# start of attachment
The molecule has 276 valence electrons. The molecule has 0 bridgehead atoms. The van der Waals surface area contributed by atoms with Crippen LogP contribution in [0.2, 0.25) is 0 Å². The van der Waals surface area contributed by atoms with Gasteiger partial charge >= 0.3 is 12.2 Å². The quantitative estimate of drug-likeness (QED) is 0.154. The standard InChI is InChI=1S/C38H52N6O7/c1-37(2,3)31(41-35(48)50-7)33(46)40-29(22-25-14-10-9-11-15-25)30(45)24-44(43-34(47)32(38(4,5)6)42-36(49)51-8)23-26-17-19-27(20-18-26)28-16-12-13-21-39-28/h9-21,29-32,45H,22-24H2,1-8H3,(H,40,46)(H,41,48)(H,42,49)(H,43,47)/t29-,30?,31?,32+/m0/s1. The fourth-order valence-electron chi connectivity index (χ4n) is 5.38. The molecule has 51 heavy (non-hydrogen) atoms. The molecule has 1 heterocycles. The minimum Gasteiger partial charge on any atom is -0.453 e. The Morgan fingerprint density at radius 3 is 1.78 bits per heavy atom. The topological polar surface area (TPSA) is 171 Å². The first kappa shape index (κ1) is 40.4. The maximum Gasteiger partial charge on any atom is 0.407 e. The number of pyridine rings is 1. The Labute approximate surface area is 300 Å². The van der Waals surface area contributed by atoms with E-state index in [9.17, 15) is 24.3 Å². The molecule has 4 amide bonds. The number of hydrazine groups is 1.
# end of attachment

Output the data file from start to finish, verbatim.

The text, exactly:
The molecule has 276 valence electrons. The molecule has 0 bridgehead atoms. The van der Waals surface area contributed by atoms with Crippen LogP contribution in [0.2, 0.25) is 0 Å². The van der Waals surface area contributed by atoms with Gasteiger partial charge >= 0.3 is 12.2 Å². The quantitative estimate of drug-likeness (QED) is 0.154. The standard InChI is InChI=1S/C38H52N6O7/c1-37(2,3)31(41-35(48)50-7)33(46)40-29(22-25-14-10-9-11-15-25)30(45)24-44(43-34(47)32(38(4,5)6)42-36(49)51-8)23-26-17-19-27(20-18-26)28-16-12-13-21-39-28/h9-21,29-32,45H,22-24H2,1-8H3,(H,40,46)(H,41,48)(H,42,49)(H,43,47)/t29-,30?,31?,32+/m0/s1. The fourth-order valence-electron chi connectivity index (χ4n) is 5.38. The molecule has 51 heavy (non-hydrogen) atoms. The molecule has 1 heterocycles. The minimum Gasteiger partial charge on any atom is -0.453 e. The Morgan fingerprint density at radius 3 is 1.78 bits per heavy atom. The topological polar surface area (TPSA) is 171 Å². The first kappa shape index (κ1) is 40.4. The maximum Gasteiger partial charge on any atom is 0.407 e. The number of pyridine rings is 1. The Labute approximate surface area is 300 Å². The van der Waals surface area contributed by atoms with E-state index in [9.17, 15) is 24.3 Å². The molecule has 4 amide bonds. The number of hydrazine groups is 1.